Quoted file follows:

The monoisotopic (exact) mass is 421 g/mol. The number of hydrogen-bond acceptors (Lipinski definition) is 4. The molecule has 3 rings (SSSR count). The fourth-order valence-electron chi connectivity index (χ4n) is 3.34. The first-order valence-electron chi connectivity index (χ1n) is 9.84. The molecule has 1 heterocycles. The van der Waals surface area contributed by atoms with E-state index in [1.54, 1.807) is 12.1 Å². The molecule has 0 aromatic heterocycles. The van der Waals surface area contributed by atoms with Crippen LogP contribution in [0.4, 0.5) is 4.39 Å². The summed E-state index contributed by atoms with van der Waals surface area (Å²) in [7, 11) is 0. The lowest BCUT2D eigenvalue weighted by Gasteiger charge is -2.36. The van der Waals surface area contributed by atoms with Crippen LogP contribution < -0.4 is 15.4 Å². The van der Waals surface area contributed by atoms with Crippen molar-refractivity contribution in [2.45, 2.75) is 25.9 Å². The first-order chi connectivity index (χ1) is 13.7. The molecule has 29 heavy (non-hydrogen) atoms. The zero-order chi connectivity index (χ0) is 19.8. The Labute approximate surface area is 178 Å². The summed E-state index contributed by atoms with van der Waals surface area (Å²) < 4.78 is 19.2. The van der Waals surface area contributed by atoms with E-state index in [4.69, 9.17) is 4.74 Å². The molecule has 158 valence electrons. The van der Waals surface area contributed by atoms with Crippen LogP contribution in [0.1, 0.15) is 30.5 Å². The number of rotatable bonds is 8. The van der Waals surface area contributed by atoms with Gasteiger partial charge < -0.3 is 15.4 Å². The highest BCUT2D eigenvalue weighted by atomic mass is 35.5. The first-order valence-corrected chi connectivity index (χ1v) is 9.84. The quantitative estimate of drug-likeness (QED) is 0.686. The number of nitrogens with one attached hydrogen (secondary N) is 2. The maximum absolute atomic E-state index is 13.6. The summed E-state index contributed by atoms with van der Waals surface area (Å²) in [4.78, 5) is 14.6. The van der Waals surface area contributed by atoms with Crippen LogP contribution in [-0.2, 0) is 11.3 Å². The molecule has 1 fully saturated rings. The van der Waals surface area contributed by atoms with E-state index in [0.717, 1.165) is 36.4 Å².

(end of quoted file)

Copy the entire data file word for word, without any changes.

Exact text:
The monoisotopic (exact) mass is 421 g/mol. The number of hydrogen-bond acceptors (Lipinski definition) is 4. The molecule has 3 rings (SSSR count). The fourth-order valence-electron chi connectivity index (χ4n) is 3.34. The first-order valence-electron chi connectivity index (χ1n) is 9.84. The molecule has 1 heterocycles. The van der Waals surface area contributed by atoms with E-state index in [1.54, 1.807) is 12.1 Å². The molecule has 0 aromatic heterocycles. The van der Waals surface area contributed by atoms with Crippen LogP contribution in [0.4, 0.5) is 4.39 Å². The summed E-state index contributed by atoms with van der Waals surface area (Å²) in [7, 11) is 0. The lowest BCUT2D eigenvalue weighted by Gasteiger charge is -2.36. The van der Waals surface area contributed by atoms with Crippen LogP contribution < -0.4 is 15.4 Å². The van der Waals surface area contributed by atoms with Crippen molar-refractivity contribution in [2.45, 2.75) is 25.9 Å². The first-order chi connectivity index (χ1) is 13.7. The molecule has 29 heavy (non-hydrogen) atoms. The zero-order chi connectivity index (χ0) is 19.8. The Labute approximate surface area is 178 Å². The summed E-state index contributed by atoms with van der Waals surface area (Å²) < 4.78 is 19.2. The van der Waals surface area contributed by atoms with E-state index in [4.69, 9.17) is 4.74 Å². The molecule has 158 valence electrons. The van der Waals surface area contributed by atoms with Crippen LogP contribution in [0.1, 0.15) is 30.5 Å². The number of rotatable bonds is 8. The van der Waals surface area contributed by atoms with Gasteiger partial charge < -0.3 is 15.4 Å². The highest BCUT2D eigenvalue weighted by atomic mass is 35.5. The first-order valence-corrected chi connectivity index (χ1v) is 9.84. The quantitative estimate of drug-likeness (QED) is 0.686. The number of nitrogens with one attached hydrogen (secondary N) is 2. The maximum absolute atomic E-state index is 13.6. The summed E-state index contributed by atoms with van der Waals surface area (Å²) in [4.78, 5) is 14.6. The van der Waals surface area contributed by atoms with Crippen LogP contribution in [-0.2, 0) is 11.3 Å². The molecule has 1 fully saturated rings. The van der Waals surface area contributed by atoms with E-state index in [0.717, 1.165) is 36.4 Å².